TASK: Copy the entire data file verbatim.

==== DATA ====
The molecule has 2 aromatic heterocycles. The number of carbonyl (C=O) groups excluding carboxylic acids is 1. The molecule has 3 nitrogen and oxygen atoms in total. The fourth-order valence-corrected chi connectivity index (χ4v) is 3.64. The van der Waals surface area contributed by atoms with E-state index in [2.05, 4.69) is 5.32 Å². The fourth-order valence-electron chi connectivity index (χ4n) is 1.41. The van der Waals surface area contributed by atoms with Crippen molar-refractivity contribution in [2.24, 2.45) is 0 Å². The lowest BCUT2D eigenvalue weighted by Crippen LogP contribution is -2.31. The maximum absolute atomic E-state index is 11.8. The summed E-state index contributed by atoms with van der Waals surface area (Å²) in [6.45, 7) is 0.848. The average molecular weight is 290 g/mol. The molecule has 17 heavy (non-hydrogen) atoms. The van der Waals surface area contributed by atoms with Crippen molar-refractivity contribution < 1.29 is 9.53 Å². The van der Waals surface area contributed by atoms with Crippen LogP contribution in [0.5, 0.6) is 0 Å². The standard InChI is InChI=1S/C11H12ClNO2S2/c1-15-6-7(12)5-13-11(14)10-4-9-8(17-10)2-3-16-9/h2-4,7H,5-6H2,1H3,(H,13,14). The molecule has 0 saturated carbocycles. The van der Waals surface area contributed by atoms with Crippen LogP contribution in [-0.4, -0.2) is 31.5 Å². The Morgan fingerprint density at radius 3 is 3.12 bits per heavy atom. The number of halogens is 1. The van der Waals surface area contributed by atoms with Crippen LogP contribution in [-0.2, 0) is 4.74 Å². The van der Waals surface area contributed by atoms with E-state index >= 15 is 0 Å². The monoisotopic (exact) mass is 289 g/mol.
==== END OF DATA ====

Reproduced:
The molecule has 2 aromatic heterocycles. The number of carbonyl (C=O) groups excluding carboxylic acids is 1. The molecule has 3 nitrogen and oxygen atoms in total. The fourth-order valence-corrected chi connectivity index (χ4v) is 3.64. The van der Waals surface area contributed by atoms with E-state index in [2.05, 4.69) is 5.32 Å². The fourth-order valence-electron chi connectivity index (χ4n) is 1.41. The van der Waals surface area contributed by atoms with Crippen molar-refractivity contribution in [2.24, 2.45) is 0 Å². The lowest BCUT2D eigenvalue weighted by Crippen LogP contribution is -2.31. The maximum absolute atomic E-state index is 11.8. The summed E-state index contributed by atoms with van der Waals surface area (Å²) in [6.45, 7) is 0.848. The average molecular weight is 290 g/mol. The molecule has 17 heavy (non-hydrogen) atoms. The van der Waals surface area contributed by atoms with Crippen molar-refractivity contribution < 1.29 is 9.53 Å². The van der Waals surface area contributed by atoms with Crippen LogP contribution in [0.5, 0.6) is 0 Å². The standard InChI is InChI=1S/C11H12ClNO2S2/c1-15-6-7(12)5-13-11(14)10-4-9-8(17-10)2-3-16-9/h2-4,7H,5-6H2,1H3,(H,13,14). The molecule has 0 saturated carbocycles. The van der Waals surface area contributed by atoms with Crippen LogP contribution in [-0.4, -0.2) is 31.5 Å². The Morgan fingerprint density at radius 3 is 3.12 bits per heavy atom. The number of halogens is 1. The van der Waals surface area contributed by atoms with Crippen LogP contribution in [-0.2, 0) is 4.74 Å². The van der Waals surface area contributed by atoms with E-state index >= 15 is 0 Å². The monoisotopic (exact) mass is 289 g/mol.